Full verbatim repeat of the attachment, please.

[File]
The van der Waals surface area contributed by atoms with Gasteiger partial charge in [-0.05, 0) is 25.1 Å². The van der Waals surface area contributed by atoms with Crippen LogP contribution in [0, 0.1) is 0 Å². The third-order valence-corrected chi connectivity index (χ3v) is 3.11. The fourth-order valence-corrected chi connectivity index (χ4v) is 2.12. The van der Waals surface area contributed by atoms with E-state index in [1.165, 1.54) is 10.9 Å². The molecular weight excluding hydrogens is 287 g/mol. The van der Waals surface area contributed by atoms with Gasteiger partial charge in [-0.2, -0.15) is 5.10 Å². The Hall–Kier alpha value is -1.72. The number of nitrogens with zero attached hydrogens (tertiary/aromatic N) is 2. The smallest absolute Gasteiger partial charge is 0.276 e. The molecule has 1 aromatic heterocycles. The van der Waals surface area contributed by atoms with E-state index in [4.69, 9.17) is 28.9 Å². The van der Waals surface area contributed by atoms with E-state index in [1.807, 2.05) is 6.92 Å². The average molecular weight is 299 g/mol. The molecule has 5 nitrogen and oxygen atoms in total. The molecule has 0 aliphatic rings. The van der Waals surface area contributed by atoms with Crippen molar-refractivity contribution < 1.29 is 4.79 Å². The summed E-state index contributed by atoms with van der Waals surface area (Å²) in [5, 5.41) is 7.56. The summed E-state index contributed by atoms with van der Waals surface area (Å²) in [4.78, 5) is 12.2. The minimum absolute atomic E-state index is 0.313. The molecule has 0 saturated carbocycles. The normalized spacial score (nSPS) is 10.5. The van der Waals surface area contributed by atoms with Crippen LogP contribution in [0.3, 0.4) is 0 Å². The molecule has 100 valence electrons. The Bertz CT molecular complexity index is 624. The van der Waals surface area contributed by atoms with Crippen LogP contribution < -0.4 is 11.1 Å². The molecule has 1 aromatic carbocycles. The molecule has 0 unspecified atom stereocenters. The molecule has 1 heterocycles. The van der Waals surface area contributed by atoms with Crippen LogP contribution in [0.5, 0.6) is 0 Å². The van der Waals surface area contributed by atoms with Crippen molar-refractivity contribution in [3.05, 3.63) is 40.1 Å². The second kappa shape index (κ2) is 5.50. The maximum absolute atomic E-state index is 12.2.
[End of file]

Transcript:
The van der Waals surface area contributed by atoms with Gasteiger partial charge in [-0.05, 0) is 25.1 Å². The van der Waals surface area contributed by atoms with Crippen LogP contribution in [0, 0.1) is 0 Å². The third-order valence-corrected chi connectivity index (χ3v) is 3.11. The fourth-order valence-corrected chi connectivity index (χ4v) is 2.12. The van der Waals surface area contributed by atoms with E-state index in [1.165, 1.54) is 10.9 Å². The molecular weight excluding hydrogens is 287 g/mol. The van der Waals surface area contributed by atoms with Gasteiger partial charge in [-0.2, -0.15) is 5.10 Å². The Hall–Kier alpha value is -1.72. The number of nitrogens with zero attached hydrogens (tertiary/aromatic N) is 2. The smallest absolute Gasteiger partial charge is 0.276 e. The molecule has 1 aromatic heterocycles. The van der Waals surface area contributed by atoms with E-state index in [4.69, 9.17) is 28.9 Å². The van der Waals surface area contributed by atoms with E-state index in [1.807, 2.05) is 6.92 Å². The average molecular weight is 299 g/mol. The molecule has 5 nitrogen and oxygen atoms in total. The molecule has 0 aliphatic rings. The van der Waals surface area contributed by atoms with Crippen molar-refractivity contribution < 1.29 is 4.79 Å². The summed E-state index contributed by atoms with van der Waals surface area (Å²) in [5, 5.41) is 7.56. The summed E-state index contributed by atoms with van der Waals surface area (Å²) in [4.78, 5) is 12.2. The minimum absolute atomic E-state index is 0.313. The molecule has 0 saturated carbocycles. The normalized spacial score (nSPS) is 10.5. The van der Waals surface area contributed by atoms with Crippen LogP contribution in [0.3, 0.4) is 0 Å². The molecule has 100 valence electrons. The Bertz CT molecular complexity index is 624. The van der Waals surface area contributed by atoms with Crippen LogP contribution < -0.4 is 11.1 Å². The molecule has 1 aromatic carbocycles. The molecule has 0 unspecified atom stereocenters. The molecule has 1 heterocycles. The van der Waals surface area contributed by atoms with Crippen LogP contribution in [0.5, 0.6) is 0 Å². The van der Waals surface area contributed by atoms with Crippen molar-refractivity contribution in [3.05, 3.63) is 40.1 Å². The second kappa shape index (κ2) is 5.50. The maximum absolute atomic E-state index is 12.2.